In the meantime, I played some games, watched some films, and built a composite character distinct from anything in the official wiki. My impressions eventually coalesced around contradictory representations that were based more on the logic of video games and the visual language of violence in the media.
More specifically, the violence in Batman media is indistinguishable from the violence in other entertainment where people die. That’s especially true in video games, where death is tacitly built into the vocabulary of the medium, a hallmark of games for all ages where the elimination of opponents is used to signify forward progress. Even in Mario, you know the enemy is dead because it disappears, and the system is exactly the same in games like Contra and The Adventures of Batman and Robin or Arkham Asylum and Shadow of Mordor.
I now recognize the practical necessity of those conventions. Arkham Knight would become far too cluttered if defeated thugs stayed where you left them. I also have a better grasp of the Batman mythos, so I’m able to reconcile the mechanics that make the game fun with the symbolic ideology the developers are trying to explore.
But as a kid, I wasn’t yet capable of the mental gymnastics needed to grapple with the absurdity of Batman as metaphor. Everything fit within a more general framework of good vs. evil, so I just sort of assumed the enemies were as dead as they were in every other game I used to play. Until you’re explicitly told otherwise, the default is that bad guys die because that’s how the hero wins.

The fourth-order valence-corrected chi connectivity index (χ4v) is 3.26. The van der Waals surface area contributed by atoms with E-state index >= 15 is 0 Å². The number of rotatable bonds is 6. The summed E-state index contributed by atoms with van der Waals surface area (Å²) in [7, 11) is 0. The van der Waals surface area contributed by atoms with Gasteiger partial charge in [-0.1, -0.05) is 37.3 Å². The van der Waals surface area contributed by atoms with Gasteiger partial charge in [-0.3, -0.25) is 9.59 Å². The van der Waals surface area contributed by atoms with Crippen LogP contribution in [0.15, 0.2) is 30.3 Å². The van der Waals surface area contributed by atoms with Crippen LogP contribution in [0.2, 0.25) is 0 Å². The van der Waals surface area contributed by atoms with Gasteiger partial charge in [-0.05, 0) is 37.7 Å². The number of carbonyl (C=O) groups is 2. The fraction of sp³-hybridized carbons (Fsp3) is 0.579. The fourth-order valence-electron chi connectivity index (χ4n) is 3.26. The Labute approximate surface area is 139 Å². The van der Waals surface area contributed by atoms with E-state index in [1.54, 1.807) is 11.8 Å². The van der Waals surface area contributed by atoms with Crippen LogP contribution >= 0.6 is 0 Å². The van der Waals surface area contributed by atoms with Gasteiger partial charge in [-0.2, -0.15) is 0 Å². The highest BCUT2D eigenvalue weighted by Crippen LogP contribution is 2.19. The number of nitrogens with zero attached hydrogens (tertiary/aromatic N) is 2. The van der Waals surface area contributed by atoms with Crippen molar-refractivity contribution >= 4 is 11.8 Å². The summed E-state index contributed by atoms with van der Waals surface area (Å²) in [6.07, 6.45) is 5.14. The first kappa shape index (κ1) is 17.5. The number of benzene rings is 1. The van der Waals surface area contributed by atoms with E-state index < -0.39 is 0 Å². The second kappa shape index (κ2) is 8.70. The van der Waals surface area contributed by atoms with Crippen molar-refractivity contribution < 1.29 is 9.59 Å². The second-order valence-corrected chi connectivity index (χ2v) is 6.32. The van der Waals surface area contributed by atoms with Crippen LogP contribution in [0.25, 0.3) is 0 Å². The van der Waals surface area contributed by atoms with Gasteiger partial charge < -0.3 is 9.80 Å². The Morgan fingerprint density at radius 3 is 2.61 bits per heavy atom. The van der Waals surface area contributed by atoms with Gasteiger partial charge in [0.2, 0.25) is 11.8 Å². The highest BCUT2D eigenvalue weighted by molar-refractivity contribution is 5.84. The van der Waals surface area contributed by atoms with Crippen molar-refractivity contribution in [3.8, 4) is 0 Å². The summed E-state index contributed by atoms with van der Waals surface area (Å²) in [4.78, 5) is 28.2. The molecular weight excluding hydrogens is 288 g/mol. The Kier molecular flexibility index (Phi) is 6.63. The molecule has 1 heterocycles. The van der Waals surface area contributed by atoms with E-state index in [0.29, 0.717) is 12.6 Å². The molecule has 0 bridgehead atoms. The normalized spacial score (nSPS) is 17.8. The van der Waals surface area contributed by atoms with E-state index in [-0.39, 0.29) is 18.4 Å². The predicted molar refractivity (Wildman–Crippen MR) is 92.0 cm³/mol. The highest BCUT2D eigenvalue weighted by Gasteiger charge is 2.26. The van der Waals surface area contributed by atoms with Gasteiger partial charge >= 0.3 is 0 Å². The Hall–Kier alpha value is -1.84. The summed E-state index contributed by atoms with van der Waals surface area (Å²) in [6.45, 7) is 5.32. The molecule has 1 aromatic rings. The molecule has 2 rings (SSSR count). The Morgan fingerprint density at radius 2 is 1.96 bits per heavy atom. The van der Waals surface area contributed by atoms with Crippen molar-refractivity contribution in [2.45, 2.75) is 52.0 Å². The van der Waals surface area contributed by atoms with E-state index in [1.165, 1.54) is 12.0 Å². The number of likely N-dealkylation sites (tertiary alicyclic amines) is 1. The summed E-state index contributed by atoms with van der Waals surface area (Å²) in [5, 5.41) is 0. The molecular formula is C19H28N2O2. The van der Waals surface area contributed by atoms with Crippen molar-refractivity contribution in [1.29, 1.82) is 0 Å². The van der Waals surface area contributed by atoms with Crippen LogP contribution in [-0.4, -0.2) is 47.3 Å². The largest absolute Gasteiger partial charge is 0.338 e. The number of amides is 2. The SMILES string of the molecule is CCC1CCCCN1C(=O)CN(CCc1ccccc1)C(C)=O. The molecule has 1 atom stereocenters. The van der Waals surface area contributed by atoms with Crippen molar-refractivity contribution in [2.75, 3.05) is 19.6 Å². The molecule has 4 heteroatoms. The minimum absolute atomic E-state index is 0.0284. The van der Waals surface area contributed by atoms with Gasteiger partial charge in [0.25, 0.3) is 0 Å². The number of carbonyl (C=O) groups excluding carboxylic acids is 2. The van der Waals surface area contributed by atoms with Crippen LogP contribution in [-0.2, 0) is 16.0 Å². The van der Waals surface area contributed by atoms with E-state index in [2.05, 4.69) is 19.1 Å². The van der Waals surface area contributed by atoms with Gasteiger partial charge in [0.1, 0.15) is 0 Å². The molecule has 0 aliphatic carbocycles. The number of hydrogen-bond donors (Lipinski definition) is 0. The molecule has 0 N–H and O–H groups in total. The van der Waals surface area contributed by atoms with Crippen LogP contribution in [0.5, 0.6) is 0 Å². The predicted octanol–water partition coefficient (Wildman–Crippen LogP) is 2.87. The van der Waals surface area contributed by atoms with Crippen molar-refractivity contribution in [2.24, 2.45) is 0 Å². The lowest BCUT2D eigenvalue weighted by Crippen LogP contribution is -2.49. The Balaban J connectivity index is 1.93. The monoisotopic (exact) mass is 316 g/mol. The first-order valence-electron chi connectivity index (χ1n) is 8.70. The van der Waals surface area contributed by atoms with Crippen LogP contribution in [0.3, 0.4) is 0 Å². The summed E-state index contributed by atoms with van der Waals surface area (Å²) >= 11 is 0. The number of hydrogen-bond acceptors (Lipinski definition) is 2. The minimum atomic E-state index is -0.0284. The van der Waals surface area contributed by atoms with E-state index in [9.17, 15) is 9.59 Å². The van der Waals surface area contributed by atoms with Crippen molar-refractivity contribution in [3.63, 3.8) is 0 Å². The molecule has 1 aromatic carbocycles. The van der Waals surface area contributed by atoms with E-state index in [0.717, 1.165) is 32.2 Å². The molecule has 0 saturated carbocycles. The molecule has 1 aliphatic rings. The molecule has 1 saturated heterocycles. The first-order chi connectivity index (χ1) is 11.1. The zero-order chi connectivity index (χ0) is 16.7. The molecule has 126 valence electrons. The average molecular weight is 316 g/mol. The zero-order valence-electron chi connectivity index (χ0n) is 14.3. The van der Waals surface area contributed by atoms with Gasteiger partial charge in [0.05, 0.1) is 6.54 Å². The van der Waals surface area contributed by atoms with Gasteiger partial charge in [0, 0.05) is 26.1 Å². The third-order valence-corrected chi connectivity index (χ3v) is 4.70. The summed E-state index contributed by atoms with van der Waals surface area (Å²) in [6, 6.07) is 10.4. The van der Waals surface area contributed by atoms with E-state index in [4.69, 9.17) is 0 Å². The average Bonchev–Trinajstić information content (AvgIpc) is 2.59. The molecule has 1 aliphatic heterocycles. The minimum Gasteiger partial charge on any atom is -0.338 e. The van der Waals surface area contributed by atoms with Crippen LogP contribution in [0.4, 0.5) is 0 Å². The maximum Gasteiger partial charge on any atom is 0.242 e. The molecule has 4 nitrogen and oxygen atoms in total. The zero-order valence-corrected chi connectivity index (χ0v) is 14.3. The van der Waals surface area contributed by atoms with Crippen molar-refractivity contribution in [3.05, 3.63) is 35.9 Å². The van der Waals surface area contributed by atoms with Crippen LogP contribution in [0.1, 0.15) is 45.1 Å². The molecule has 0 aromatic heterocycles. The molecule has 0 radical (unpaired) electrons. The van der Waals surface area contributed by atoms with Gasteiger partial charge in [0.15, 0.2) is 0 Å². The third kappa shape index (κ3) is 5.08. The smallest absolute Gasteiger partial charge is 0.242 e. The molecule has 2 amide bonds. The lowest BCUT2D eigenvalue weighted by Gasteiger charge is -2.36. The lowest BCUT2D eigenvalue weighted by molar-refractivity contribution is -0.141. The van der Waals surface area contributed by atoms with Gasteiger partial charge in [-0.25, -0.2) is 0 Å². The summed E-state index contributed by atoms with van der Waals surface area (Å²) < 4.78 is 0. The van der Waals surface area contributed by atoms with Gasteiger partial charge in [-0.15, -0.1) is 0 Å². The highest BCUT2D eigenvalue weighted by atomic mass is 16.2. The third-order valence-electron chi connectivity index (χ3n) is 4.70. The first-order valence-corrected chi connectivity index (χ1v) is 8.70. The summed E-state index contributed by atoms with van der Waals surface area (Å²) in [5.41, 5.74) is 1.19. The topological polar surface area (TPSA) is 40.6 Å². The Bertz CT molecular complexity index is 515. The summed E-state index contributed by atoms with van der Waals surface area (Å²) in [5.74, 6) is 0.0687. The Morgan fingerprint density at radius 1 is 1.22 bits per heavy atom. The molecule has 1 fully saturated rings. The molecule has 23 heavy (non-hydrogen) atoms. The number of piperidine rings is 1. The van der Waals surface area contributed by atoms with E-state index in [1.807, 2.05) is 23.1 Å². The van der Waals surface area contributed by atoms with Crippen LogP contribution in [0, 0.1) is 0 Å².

If you try to forget everything you know about the character and look only at the visual storyboards, the notion that Batman doesn’t kill people becomes downright laughable. Batman is as savage as any hero in fiction. After all, if we accept the idea that good characters kill bad characters, then why would Batman be an exception?
The answer, of course, is that Batman is different because his writers tell us that he’s different, but that’s only half the battle. I ultimately don’t care whether Batman does or doesn’t kill people because you can tell great stories with both versions of the character. My point is that it has to be consistent. If you want a vigilante that doesn’t kill, you need to depict a vigilante that doesn’t kill, or it comes across as lazy storytelling when you ignore the carnage that isn’t supposed to be happening.